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Out Late is a documentary from 2008, out on DVD now from First Run Features. It’s an interesting look at a bunch of interesting people – gay and lesbian men and women who didn’t “come out” until much later in life. Some participants in the documentary are in their 80s.
The thing is – there’s not much more to the documentary than that. Interesting interviews with compelling people. At times, the movie starts delving into social issues, like the couple who live next to a lesbian couple who are fundamentalist religious people and don’t believe in gay marriage. A lot of the gay participants are religious, and there is a lot of footage in churches.
But every time the movie starts heading in that direction, it pulls back. So what we’re left with is a series of interviews with likeable people. Which is fine, but there aren’t a lot of really amazing stories.
I found the most interesting story to be that of Elaine, who came out when she was about 80. For her, the most difficult thing is finding someone with whom she can have a relationship. Which is, of course, terribly difficult for someone who is that old, and who just now revealed that she is homosexual. And of course, now that she has finally come out, she wants to go crazy and live it up and finally be herself. But she’s waited so long that it’s nearly impossible, and she can be a little too aggressive for some people.
But mostly we learn about the families, how they reacted, how long these people have known they were gay. Which is okay, and it’s interesting enough, but when the movie was over I had more questions than answers, and I wanted a lot more out of it. What makes someone stay closeted for so many years, then what makes them decide that NOW is the time to come out? These are questions that are touched on, never fully explored.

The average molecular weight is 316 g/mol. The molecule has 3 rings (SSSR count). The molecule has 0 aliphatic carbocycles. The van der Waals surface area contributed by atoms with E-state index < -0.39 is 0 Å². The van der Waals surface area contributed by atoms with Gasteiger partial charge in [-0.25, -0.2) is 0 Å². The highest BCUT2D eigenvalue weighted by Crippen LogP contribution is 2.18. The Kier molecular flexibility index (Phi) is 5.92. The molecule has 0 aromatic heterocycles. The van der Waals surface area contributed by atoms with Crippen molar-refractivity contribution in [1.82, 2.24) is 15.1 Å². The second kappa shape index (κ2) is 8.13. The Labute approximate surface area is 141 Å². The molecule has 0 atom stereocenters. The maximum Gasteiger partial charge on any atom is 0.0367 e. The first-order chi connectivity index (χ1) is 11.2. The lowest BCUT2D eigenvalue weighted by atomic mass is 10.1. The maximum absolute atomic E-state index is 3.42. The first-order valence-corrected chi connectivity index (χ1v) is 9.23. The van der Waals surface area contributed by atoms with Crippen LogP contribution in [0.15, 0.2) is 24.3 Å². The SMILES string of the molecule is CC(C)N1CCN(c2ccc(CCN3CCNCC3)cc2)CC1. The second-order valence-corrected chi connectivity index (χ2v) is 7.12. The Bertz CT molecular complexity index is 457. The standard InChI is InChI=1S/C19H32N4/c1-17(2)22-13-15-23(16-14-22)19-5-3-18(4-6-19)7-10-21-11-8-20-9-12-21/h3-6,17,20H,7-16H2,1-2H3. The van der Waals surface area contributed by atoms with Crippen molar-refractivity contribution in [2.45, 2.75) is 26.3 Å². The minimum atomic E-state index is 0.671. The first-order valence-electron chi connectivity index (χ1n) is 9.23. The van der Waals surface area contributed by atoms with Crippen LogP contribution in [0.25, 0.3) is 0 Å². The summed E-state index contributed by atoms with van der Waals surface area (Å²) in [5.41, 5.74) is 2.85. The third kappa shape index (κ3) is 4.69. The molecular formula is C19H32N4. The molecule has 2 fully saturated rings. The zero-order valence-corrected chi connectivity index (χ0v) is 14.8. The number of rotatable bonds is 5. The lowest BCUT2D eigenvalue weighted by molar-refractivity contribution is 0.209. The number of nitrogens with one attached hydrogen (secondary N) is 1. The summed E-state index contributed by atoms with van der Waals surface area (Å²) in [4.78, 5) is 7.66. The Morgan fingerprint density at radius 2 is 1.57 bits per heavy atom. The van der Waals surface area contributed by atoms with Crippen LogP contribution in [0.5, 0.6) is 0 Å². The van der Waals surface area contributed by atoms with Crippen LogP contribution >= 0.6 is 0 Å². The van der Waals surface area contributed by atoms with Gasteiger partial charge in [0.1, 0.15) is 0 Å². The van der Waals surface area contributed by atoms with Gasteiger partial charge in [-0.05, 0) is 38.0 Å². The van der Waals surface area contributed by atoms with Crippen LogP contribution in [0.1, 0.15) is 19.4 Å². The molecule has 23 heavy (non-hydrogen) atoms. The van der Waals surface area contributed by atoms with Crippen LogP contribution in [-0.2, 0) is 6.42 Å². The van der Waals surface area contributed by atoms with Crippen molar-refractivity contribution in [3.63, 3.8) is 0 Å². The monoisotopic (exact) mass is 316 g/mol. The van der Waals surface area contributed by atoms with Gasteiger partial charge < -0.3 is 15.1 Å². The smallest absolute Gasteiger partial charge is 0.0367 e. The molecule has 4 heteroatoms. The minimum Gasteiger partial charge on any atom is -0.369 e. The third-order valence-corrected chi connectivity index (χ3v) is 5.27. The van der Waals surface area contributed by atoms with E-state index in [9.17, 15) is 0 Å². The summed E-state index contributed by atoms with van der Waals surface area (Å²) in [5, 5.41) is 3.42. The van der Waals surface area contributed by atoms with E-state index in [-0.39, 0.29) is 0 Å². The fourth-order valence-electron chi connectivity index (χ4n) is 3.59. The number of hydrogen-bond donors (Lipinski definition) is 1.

With the tragedy that took place here in Ottawa last week, the suicide of councillor Allan Hubley’s teenage son, I was looking for something more here. And maybe I was hoping for more for the wrong reasons. 15-year-old Jamie Hubley was the only openly gay student at A.Y. Jackson, where my stepson also goes to high school. His suicide was a direct result of the bullying he endured at that school, bullying my stepson tells me is very commonplace.
The message a lot of us took from Jamie’s tragic death was that although yes, it does get better, asking a 15-year-old to wait three years until college, or maybe even seven years until school ends, can be way too much. His story told us how difficult it is to come out when you’re so young – and how sad it is that this is so often the result.
It seems as though this would have been much worse 60 years ago – I would have liked Out Late to talk a little more about that. The movie makes it clear that the fear of revealing one’s true self is a lifelong trepidation – and the one thing that is consistent among these older people is that they almost all say they wish they had come out much, much sooner. It’s a nice story, these are nice people, but there’s just not a whole lot of bite to it, and almost no connection to the larger issues affecting the gay community.